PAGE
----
The Twentieth Century Society

Review: Towns in Britain: Jones the Planner

Adrian Jones and Chris Matthews (Five Leaves Publications, 340pp, £16.99)

Reviewed by John Grindrod

Who is Jones the Planner? It seems, straightforwardly, to be Adrian Jones, Nottingham’s former Director of Planning. But if so, who is local historian Chris Matthews, his co-writer on Towns in Britain, and credited as presenting both the book and the wonderful website from which it hails? Is Jones the Planner a flexible form of identity: not so much a person, more a state of mind? Certainly, after reading this book it is hard to look at anywhere without finding yourself a little bit Jones the Planner too.

In 2013 Five Leaves published Gillian Darley and David McKie’s timely and enjoyable study of Ian Nairn. The publisher has followed up with this even more ambitious project, again inspired by Nairn. The book weighs in at over 300 pages, each of which contains one or two, mainly colour – and always excellent – pictures which accompany a series of equally colourful essays on the results of planning on Britain’s towns and cities. Jones the Planner, our mysterious composite author, takes on a series of Nairnite challenges, sometimes comparing places (Huddersfield versus Rochdale, for example), or sometimes going for the bigger picture in a single locale (Edinburgh, say, or Bristol). What marks this book out as a significant read is that the author(s) manage to say something urgent about the state of these towns and cities today, while providing beautifully researched historical detail to back it up.

Where it differs from, say, Owen Hatherley’s excellent New Ruins is in the tone of the writing, which takes rather more of the informative angle of a Pevsner guide, while still mixing that with plenty of highly charged opinion and observation. Each chapter makes a perfect companion to a city walk, taking you to unexpected corners or illuminating the obscure. Such is the attention to detail that I was constantly embarrassed by fascinating places I had overlooked, and inspired to revisit towns I had only half-grasped.

The delights of the book often hail from Jones’s unexpected opinions and turn of phrase, which are sometimes poppy, occasionally waspish and always energetic and enjoyable. ‘Birmingham’s big city bluster’, he writes, ‘must surely be rooted in an inferiority complex.’ A journey on the train from London Bridge ‘is thrilling for the impressive, varied and well-built council housing that can be seen from the viaduct’. And, turned off by Hertfordshire’s new towns and garden cities, he declares: ‘I like cities – where else can you go for fun?’ This is a confident, warmly-written, vigorous read, unafraid to enjoy the overlooked and the written-off. For the modern architecture fan, there is plenty to like, from an appreciation of post-war housing to a lament for the loss of city planning as a constructive and tempering tool.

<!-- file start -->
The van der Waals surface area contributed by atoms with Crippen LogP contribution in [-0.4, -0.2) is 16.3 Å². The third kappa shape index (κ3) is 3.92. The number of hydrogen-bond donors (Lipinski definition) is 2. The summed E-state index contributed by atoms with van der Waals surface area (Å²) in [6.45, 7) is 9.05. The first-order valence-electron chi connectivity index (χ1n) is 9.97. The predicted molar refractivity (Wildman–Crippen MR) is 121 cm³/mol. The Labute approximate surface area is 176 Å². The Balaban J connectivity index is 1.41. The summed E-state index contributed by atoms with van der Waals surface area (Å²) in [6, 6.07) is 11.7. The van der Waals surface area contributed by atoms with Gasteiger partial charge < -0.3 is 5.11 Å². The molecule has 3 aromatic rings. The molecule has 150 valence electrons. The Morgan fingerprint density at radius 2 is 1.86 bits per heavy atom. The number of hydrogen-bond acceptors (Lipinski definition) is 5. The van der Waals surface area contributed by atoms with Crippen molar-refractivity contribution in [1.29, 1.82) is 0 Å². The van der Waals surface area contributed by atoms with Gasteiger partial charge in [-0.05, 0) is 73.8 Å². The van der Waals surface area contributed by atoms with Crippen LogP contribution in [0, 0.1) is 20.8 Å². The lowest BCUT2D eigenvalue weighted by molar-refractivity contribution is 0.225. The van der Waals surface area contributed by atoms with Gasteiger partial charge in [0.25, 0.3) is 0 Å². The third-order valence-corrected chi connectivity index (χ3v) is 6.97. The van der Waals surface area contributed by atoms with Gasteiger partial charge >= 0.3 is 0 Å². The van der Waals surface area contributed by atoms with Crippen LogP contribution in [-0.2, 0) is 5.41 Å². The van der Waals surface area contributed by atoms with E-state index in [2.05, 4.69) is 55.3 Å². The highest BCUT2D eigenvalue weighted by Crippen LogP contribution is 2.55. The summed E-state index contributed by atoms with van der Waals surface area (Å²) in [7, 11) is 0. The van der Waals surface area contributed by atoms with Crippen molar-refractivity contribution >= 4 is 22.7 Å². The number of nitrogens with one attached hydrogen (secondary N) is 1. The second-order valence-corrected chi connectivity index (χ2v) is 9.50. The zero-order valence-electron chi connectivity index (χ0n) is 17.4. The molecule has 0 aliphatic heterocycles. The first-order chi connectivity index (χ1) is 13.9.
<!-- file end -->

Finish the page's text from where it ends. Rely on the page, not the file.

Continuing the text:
The photos are particularly diverting, picking out details from such delights as John Madin’s Birmingham Central Library, William Mitchell’s Three Tuns mural in Coventry and the now lost Heygate Estate in Elephant and Castle. And the text layout and production is fine too – great work from Chris Matthews and Five Leaves Publications who have packed so much into this brick of a book, and created something beautiful and rather masculine, without fuss or clutter.

Ultimately it is Jones’s enthusiasm that holds the book together, such as when raving about Coventry Station: ‘A big slab roof projects far forward to welcome arrivals, and under it you find light, spacious calm and an elegant clarity: you can’t say that for many stations.’ His love of towns and cities often ignored in architectural guides – such as Leicester (‘stuffed with interesting buildings’) and Nottingham (where Jones was a planner for thirty years) – is so refreshing, and his judgments are humane and interesting. With a planner’s eye he is able to perfectly articulate and illustrate why Swansea has been so badly served in the last few decades, or how Bristol has become a symbol of deregulated capitalism (‘you can’t blame the Luftwaffe for everything’).

If you’re a Nairn or Hatherley fan, there’s much to charm and fascinate here. But it is a book with a personality all of its own, with an eye for detail that so accurately picks out the compromises that have left our cities, for better or worse, the places they are today. With Jones the Planner – be it Adrian Jones or Chris Matthews – we have the expert opinions of both a practitioner and a historian, and this is a work that should be read by those with influence, and enjoyed by many more.